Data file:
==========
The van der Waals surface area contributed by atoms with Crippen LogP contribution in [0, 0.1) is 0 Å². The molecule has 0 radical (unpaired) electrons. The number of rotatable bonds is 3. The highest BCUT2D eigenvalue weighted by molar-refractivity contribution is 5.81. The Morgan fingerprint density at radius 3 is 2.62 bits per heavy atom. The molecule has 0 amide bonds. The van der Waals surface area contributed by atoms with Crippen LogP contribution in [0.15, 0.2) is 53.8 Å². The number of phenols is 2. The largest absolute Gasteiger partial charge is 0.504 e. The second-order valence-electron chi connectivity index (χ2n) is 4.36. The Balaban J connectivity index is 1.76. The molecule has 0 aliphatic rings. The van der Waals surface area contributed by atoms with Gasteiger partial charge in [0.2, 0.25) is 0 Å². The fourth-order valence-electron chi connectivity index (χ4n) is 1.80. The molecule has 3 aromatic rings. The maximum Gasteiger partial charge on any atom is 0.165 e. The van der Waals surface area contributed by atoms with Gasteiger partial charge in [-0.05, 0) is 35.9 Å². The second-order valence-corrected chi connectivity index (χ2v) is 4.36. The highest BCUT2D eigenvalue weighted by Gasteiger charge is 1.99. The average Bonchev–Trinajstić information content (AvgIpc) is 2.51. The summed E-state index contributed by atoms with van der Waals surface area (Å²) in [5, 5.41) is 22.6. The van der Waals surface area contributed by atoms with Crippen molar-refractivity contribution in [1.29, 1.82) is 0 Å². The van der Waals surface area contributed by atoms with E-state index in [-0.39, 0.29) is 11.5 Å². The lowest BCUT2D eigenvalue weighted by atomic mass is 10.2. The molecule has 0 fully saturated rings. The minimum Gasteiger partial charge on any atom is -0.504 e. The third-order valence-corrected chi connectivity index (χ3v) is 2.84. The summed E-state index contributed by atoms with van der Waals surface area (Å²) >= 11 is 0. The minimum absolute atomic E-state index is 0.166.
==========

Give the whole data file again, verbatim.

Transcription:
The van der Waals surface area contributed by atoms with Crippen LogP contribution in [0, 0.1) is 0 Å². The molecule has 0 radical (unpaired) electrons. The number of rotatable bonds is 3. The highest BCUT2D eigenvalue weighted by molar-refractivity contribution is 5.81. The Morgan fingerprint density at radius 3 is 2.62 bits per heavy atom. The molecule has 0 amide bonds. The van der Waals surface area contributed by atoms with Crippen LogP contribution in [0.15, 0.2) is 53.8 Å². The number of phenols is 2. The largest absolute Gasteiger partial charge is 0.504 e. The second-order valence-electron chi connectivity index (χ2n) is 4.36. The Balaban J connectivity index is 1.76. The molecule has 0 aliphatic rings. The van der Waals surface area contributed by atoms with Gasteiger partial charge in [0.2, 0.25) is 0 Å². The fourth-order valence-electron chi connectivity index (χ4n) is 1.80. The molecule has 3 aromatic rings. The maximum Gasteiger partial charge on any atom is 0.165 e. The van der Waals surface area contributed by atoms with Gasteiger partial charge in [-0.05, 0) is 35.9 Å². The second-order valence-corrected chi connectivity index (χ2v) is 4.36. The highest BCUT2D eigenvalue weighted by Gasteiger charge is 1.99. The average Bonchev–Trinajstić information content (AvgIpc) is 2.51. The summed E-state index contributed by atoms with van der Waals surface area (Å²) in [5, 5.41) is 22.6. The van der Waals surface area contributed by atoms with Crippen molar-refractivity contribution in [1.29, 1.82) is 0 Å². The van der Waals surface area contributed by atoms with E-state index in [-0.39, 0.29) is 11.5 Å². The lowest BCUT2D eigenvalue weighted by atomic mass is 10.2. The molecule has 0 fully saturated rings. The minimum Gasteiger partial charge on any atom is -0.504 e. The third-order valence-corrected chi connectivity index (χ3v) is 2.84. The summed E-state index contributed by atoms with van der Waals surface area (Å²) >= 11 is 0. The minimum absolute atomic E-state index is 0.166.